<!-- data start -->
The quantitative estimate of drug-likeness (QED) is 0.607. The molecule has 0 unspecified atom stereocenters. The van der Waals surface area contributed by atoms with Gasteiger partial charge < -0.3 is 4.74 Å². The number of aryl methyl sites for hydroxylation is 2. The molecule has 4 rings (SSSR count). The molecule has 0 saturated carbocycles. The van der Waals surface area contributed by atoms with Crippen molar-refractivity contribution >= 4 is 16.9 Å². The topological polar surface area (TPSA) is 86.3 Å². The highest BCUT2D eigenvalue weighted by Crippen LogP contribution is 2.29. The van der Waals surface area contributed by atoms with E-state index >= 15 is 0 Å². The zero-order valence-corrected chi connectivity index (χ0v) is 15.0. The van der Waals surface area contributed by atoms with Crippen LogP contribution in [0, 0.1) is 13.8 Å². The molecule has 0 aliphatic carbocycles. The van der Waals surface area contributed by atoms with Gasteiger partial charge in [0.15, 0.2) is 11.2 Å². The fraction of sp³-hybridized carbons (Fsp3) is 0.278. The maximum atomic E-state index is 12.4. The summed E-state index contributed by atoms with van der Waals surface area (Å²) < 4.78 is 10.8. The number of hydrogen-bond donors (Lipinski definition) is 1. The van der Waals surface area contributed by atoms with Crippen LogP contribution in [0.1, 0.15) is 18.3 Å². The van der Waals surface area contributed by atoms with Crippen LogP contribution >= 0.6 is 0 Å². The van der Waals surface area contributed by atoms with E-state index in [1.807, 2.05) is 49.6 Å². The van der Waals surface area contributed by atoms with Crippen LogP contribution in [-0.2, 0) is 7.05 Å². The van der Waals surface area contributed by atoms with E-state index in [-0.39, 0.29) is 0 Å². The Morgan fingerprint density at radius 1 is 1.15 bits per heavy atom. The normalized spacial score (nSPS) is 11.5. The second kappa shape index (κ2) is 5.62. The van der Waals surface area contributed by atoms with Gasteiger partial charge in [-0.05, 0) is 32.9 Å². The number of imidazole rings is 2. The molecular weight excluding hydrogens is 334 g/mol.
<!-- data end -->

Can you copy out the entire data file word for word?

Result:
The quantitative estimate of drug-likeness (QED) is 0.607. The molecule has 0 unspecified atom stereocenters. The van der Waals surface area contributed by atoms with Gasteiger partial charge < -0.3 is 4.74 Å². The number of aryl methyl sites for hydroxylation is 2. The molecule has 4 rings (SSSR count). The molecule has 0 saturated carbocycles. The van der Waals surface area contributed by atoms with Crippen molar-refractivity contribution >= 4 is 16.9 Å². The topological polar surface area (TPSA) is 86.3 Å². The highest BCUT2D eigenvalue weighted by Crippen LogP contribution is 2.29. The van der Waals surface area contributed by atoms with E-state index >= 15 is 0 Å². The zero-order valence-corrected chi connectivity index (χ0v) is 15.0. The van der Waals surface area contributed by atoms with Crippen LogP contribution in [0, 0.1) is 13.8 Å². The molecule has 0 aliphatic carbocycles. The van der Waals surface area contributed by atoms with Gasteiger partial charge in [0.15, 0.2) is 11.2 Å². The fraction of sp³-hybridized carbons (Fsp3) is 0.278. The maximum atomic E-state index is 12.4. The summed E-state index contributed by atoms with van der Waals surface area (Å²) < 4.78 is 10.8. The number of hydrogen-bond donors (Lipinski definition) is 1. The van der Waals surface area contributed by atoms with Crippen LogP contribution in [0.1, 0.15) is 18.3 Å². The van der Waals surface area contributed by atoms with Crippen LogP contribution >= 0.6 is 0 Å². The van der Waals surface area contributed by atoms with E-state index in [1.807, 2.05) is 49.6 Å². The van der Waals surface area contributed by atoms with Crippen LogP contribution in [-0.2, 0) is 7.05 Å². The van der Waals surface area contributed by atoms with E-state index in [-0.39, 0.29) is 0 Å². The Morgan fingerprint density at radius 1 is 1.15 bits per heavy atom. The normalized spacial score (nSPS) is 11.5. The second kappa shape index (κ2) is 5.62. The van der Waals surface area contributed by atoms with Gasteiger partial charge in [-0.05, 0) is 32.9 Å². The number of imidazole rings is 2. The molecular weight excluding hydrogens is 334 g/mol.